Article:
‘Vape for children’ to go on sale in UK – could this be the next ‘public health crisis’?

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Others flavours include bubblegum, butterscotch and kookie crunch. The sweet flavours were banned by Donald Trump’s government in January after 13 deaths were blamed on e-cigs and studies revealed a quarter of US high school pupils were vaping in 2019. This far exceeds the UK where 3.3 percent of 11- to 18-year-olds use e-cigarettes “less than weekly” and 1.6 percent use them at least weekly.

But as the US tightens its regulations – American vape firms have begun looking at other markets to sell their products.

Vape expert Jim Kang said that many US firms are already “cashing in” by selling products online to UK customers.

This will only intensify as more and more people take up the habit, he said.

The owner of Vaporsolo.com, which regulates who it sells its products to, also warned that because they are sold online they bypass the regulations – meaning children and vulnerable people can often buy them without checks.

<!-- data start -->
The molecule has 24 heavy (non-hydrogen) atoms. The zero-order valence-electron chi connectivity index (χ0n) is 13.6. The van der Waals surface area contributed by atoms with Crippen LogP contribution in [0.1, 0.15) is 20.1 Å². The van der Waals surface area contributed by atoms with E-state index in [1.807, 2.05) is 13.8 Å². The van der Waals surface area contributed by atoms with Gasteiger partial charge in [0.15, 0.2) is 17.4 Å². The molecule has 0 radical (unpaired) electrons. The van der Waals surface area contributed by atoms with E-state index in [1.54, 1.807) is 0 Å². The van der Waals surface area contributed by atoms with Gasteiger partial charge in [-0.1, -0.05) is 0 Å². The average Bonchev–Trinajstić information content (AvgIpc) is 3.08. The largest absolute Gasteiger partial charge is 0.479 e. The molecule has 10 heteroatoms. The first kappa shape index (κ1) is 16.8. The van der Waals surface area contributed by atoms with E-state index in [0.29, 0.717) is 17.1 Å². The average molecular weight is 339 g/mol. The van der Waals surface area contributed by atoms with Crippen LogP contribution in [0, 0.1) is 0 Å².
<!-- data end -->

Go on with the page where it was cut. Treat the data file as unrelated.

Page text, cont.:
And under US laws vapes can contain 50mg of nicotine – more than double the 20mg/ml that EU regulations restrict e-cigarette liquids to.

Mr Kang said many of his rivals are also gearing up for the end of the Brexit transition period – as they see the UK as an “untapped” market place where money can be made.

He added: “There are lots of very unscrupulous sellers out there who couldn’t care less who they’re selling to.

“We always do our best to vet out underage or unsuitable buyers but on the internet there isn’t much regulation.

“The US authorities have seen the damage these vapes do and have rightly cracked down on them.

“But fruit-flavoured oils are still allowed on the internet and it’s hard to regulate something you buy online.

“It’s hard to imagine the UK cracking down on a company based in California. They all know this and are doing everything they can to increase the number of vapers in the UK – they don’t care what age they are.

“It’s already caused a public health crisis in the States and could well do the same – or even worse – in the UK.

“It might make a few people rich but it’ll cause untold damage to people’s health.”

Health officials in the UK have previously insisted that vaping is 95 percent safer than conventional cigarettes.

“If you don’t smoke, don’t vape,” said John Newton, dthe irector of health improvement at Public Health England.

“But if you smoke there is no situation where it would be better for your health to continue smoking rather than switching completely to vaping.

“PHE’s advice remains that e-cigarettes are a fraction of the risk of smoking, and using one makes it much more likely you’ll quit successfully than relying on willpower alone.”

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